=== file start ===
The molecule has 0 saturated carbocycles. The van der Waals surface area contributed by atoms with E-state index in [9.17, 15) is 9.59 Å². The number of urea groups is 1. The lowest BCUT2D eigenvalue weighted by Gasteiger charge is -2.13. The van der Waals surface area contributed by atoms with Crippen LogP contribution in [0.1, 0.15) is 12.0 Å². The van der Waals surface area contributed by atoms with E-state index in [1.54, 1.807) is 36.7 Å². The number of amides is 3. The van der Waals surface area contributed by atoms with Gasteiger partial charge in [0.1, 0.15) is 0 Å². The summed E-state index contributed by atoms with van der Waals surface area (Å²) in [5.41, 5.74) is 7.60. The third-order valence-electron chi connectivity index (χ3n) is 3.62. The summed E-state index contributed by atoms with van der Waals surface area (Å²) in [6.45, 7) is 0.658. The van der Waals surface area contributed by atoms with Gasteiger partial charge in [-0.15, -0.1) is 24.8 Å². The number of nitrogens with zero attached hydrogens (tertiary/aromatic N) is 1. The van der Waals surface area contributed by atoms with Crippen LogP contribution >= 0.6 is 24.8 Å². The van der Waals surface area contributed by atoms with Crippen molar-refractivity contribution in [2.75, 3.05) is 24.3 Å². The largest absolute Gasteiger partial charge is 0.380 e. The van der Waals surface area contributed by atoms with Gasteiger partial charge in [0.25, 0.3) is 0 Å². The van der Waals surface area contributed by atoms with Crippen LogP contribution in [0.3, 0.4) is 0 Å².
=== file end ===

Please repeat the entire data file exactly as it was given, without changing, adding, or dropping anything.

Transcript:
The molecule has 0 saturated carbocycles. The van der Waals surface area contributed by atoms with E-state index in [9.17, 15) is 9.59 Å². The number of urea groups is 1. The lowest BCUT2D eigenvalue weighted by Gasteiger charge is -2.13. The van der Waals surface area contributed by atoms with Crippen LogP contribution in [0.1, 0.15) is 12.0 Å². The van der Waals surface area contributed by atoms with E-state index in [1.54, 1.807) is 36.7 Å². The number of amides is 3. The van der Waals surface area contributed by atoms with Gasteiger partial charge in [0.1, 0.15) is 0 Å². The summed E-state index contributed by atoms with van der Waals surface area (Å²) in [5.41, 5.74) is 7.60. The third-order valence-electron chi connectivity index (χ3n) is 3.62. The summed E-state index contributed by atoms with van der Waals surface area (Å²) in [6.45, 7) is 0.658. The van der Waals surface area contributed by atoms with Gasteiger partial charge in [-0.15, -0.1) is 24.8 Å². The number of nitrogens with zero attached hydrogens (tertiary/aromatic N) is 1. The van der Waals surface area contributed by atoms with Crippen LogP contribution >= 0.6 is 24.8 Å². The van der Waals surface area contributed by atoms with Crippen molar-refractivity contribution in [2.75, 3.05) is 24.3 Å². The largest absolute Gasteiger partial charge is 0.380 e. The van der Waals surface area contributed by atoms with Gasteiger partial charge in [0.25, 0.3) is 0 Å². The van der Waals surface area contributed by atoms with Crippen LogP contribution in [0.3, 0.4) is 0 Å².